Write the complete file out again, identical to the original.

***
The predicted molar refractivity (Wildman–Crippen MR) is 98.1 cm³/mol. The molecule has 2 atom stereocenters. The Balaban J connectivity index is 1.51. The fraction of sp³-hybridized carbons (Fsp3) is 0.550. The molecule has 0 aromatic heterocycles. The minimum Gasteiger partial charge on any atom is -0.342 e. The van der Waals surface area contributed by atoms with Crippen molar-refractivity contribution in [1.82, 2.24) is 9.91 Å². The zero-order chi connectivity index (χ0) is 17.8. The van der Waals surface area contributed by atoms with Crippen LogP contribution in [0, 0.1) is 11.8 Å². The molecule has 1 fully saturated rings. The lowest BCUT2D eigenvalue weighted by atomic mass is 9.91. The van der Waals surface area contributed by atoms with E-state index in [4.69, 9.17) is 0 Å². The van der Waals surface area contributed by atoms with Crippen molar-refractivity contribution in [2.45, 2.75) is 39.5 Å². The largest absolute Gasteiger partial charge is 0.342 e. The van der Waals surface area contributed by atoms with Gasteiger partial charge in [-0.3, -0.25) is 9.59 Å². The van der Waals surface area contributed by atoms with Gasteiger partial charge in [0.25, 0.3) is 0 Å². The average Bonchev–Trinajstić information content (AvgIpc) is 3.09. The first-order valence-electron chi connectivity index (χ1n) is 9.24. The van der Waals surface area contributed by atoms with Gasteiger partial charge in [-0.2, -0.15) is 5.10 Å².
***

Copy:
The predicted molar refractivity (Wildman–Crippen MR) is 98.1 cm³/mol. The molecule has 2 atom stereocenters. The Balaban J connectivity index is 1.51. The fraction of sp³-hybridized carbons (Fsp3) is 0.550. The molecule has 0 aromatic heterocycles. The minimum Gasteiger partial charge on any atom is -0.342 e. The van der Waals surface area contributed by atoms with Crippen molar-refractivity contribution in [1.82, 2.24) is 9.91 Å². The zero-order chi connectivity index (χ0) is 17.8. The van der Waals surface area contributed by atoms with Crippen LogP contribution in [0, 0.1) is 11.8 Å². The molecule has 1 fully saturated rings. The lowest BCUT2D eigenvalue weighted by atomic mass is 9.91. The van der Waals surface area contributed by atoms with E-state index in [4.69, 9.17) is 0 Å². The van der Waals surface area contributed by atoms with Crippen molar-refractivity contribution in [2.45, 2.75) is 39.5 Å². The largest absolute Gasteiger partial charge is 0.342 e. The van der Waals surface area contributed by atoms with Gasteiger partial charge in [-0.3, -0.25) is 9.59 Å². The van der Waals surface area contributed by atoms with Gasteiger partial charge in [0.25, 0.3) is 0 Å². The average Bonchev–Trinajstić information content (AvgIpc) is 3.09. The first-order valence-electron chi connectivity index (χ1n) is 9.24. The van der Waals surface area contributed by atoms with Gasteiger partial charge in [-0.2, -0.15) is 5.10 Å².